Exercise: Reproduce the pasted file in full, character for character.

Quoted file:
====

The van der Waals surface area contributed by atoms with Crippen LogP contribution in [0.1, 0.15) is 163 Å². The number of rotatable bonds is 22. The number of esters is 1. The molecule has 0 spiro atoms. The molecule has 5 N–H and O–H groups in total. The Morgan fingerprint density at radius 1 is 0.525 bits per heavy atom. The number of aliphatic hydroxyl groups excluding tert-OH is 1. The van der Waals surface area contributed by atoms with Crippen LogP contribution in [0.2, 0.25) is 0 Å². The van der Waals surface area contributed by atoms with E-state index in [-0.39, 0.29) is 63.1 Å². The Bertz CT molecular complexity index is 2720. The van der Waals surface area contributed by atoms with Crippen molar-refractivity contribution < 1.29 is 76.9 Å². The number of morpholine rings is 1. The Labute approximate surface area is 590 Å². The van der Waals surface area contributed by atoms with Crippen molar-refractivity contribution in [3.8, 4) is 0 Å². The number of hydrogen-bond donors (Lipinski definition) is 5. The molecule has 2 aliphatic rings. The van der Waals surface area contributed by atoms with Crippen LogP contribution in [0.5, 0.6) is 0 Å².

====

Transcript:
The van der Waals surface area contributed by atoms with Crippen LogP contribution in [0.1, 0.15) is 163 Å². The number of rotatable bonds is 22. The number of esters is 1. The molecule has 0 spiro atoms. The molecule has 5 N–H and O–H groups in total. The Morgan fingerprint density at radius 1 is 0.525 bits per heavy atom. The number of aliphatic hydroxyl groups excluding tert-OH is 1. The van der Waals surface area contributed by atoms with Crippen LogP contribution in [0.2, 0.25) is 0 Å². The van der Waals surface area contributed by atoms with E-state index in [-0.39, 0.29) is 63.1 Å². The Bertz CT molecular complexity index is 2720. The van der Waals surface area contributed by atoms with Crippen molar-refractivity contribution < 1.29 is 76.9 Å². The number of morpholine rings is 1. The Labute approximate surface area is 590 Å². The van der Waals surface area contributed by atoms with Crippen molar-refractivity contribution in [3.8, 4) is 0 Å². The number of hydrogen-bond donors (Lipinski definition) is 5. The molecule has 2 aliphatic rings. The van der Waals surface area contributed by atoms with Crippen LogP contribution in [0.5, 0.6) is 0 Å².